Financial liabilities that meet either of the conditions above would be classified as FV-NI.

    “In circumstances in which financial assets will be used to settle nonrecourse financial liabilities, an entity should measure the financial liabilities consistently with the measure of the related financial assets, taking into account the same factors determining each amount. For example, if both the assets and the liabilities are measured at amortized cost and the reported amount of the assets is reduced by a credit impairment, the reported amount of the nonrecourse liabilities should include the same reduction.”

    Editor’s Note: For nonrecourse liabilities, there is an unanswered question about how the FASB’s principle applies to a structured note for which (1) contractual terms do not explicitly limit recourse and (2) the only assets held by the investment vehicle are those being used to settle its liability (e.g., when the value of these assets does not exceed the value of the liability and investors are limited to those assets when trying to recover their investment in the event that payment is not made on the liability). On the basis of informal discussions with the FASB staff, we believe that the Board’s intent is to limit the guidance on nonrecourse liabilities to arrangements that (1) establish a contractual link between the liabilities and underlying asset and (2) contractually stipulate the holder’s recourse in the event that default is limited to the value of the underlying assets, which may be zero.

    Appendix B — Other Components of the Model

    Initial Measurement

    The initial measurement of a financial instrument depends on its classification under the FASB’s tentative model. Financial instruments classified as FV-NI are initially measured at fair value, and financial instruments classified as either FV-OCI or amortized cost are initially measured at the transaction price. However, entities must evaluate the transaction price or consideration transferred for instruments classified at FV-OCI or amortized cost to identify elements unrelated to the financial instrument.

    This measurement principle results in differing treatment of transaction costs. Such costs are expensed when incurred for the acquisition or issuance of financial instruments initially measured at fair value but included in the amount initially recognized when an instrument is initially measured at the transaction price.

    Editor’s Note: Deloitte held informal discussions with the FASB staff about the requirement to evaluate the transaction price at initial recognition to identify elements unrelated to the financial instrument. During these discussions, the FASB staff suggested that entities would be required to initially measure a financial instrument at fair value, regardless of classification, if there is a difference related to explicit incentives or concessions between the transaction price and fair value at initial recognition. The difference would be recognized in earnings unless another Codification topic would permit an entity to recognize the difference in the statement of financial position. However, the incentive or concession would have to result in unreasonable terms in light of other observable market data for similar instruments.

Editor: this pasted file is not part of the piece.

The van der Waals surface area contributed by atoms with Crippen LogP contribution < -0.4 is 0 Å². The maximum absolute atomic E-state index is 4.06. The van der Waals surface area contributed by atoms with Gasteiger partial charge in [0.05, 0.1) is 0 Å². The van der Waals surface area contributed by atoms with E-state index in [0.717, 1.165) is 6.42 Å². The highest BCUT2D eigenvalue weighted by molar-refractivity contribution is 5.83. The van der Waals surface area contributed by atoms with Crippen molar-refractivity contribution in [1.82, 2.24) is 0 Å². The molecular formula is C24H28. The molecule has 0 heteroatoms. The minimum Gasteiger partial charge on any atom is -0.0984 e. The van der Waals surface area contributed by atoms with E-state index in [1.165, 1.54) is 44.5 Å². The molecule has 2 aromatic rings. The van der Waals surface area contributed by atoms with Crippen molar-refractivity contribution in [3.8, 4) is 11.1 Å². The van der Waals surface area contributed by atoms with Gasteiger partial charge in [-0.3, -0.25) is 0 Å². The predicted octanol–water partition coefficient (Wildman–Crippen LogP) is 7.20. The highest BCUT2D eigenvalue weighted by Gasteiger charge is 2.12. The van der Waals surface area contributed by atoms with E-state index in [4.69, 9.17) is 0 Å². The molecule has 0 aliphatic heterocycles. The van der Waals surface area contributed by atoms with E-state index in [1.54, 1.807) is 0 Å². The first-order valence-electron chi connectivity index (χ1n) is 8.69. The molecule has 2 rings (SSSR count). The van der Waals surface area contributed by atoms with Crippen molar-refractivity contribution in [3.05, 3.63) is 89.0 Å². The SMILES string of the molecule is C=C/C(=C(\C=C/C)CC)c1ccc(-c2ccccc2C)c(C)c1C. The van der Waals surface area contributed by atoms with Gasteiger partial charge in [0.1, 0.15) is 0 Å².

An entity may be more likely to conclude that some part of the consideration given or received is for something other than the financial instrument if the terms of the agreement are significantly off-market.

    The Board may provide application guidance to clarify the general principle for the initial measurement of financial instruments. Specific questions that we hope to see answered include:

    • Does the guidance require recognition of differences between fair value and transaction price (e.g., as an up-front fee) for (1) credit card receivables with teaser rates (e.g., an explicit incentive to transfer balances), (2) mortgage loans purchased at a premium to build market share, or (3) small business loans with multiple counterparties bundled together and offered at rates below market. During our discussions with the FASB staff, it was suggested that the Board does not intend to require the recognition of such up-front differences unless the terms are unreasonable in light of other observable market data for similar transactions.
    • Could an entity view a concession as being analogous to a loan origination fee or direct loan origination costs, which are deferred under ASC 310-20-25-2?

    Equity Method of Accounting

    The FASB’s tentative model retains the equity method investments guidance in ASC 323. Under ASC 323-10-25-1, an investor is required to apply the equity method of accounting when its investment in voting stock gives it “the ability to exercise significant influence over operating and financial policies of [a corporate] investee.” Significant influence is established when an investor holds 20 percent or more of the investee’s outstanding voting rights, although other factors may indicate that an investor holds significant influence over an investee. Investments that qualify for the equity method of accounting are measured at cost, with adjustments for the investor’s proportionate share of the investee’s NI (or net loss) after the date of acquisition.

    The Board has tentatively decided to require entities to measure investments otherwise eligible for the equity method of accounting at FV-NI if they are “held for sale” when the investment initially becomes eligible for the equity method of accounting. The following two indicators are determinative that an investment is held for sale: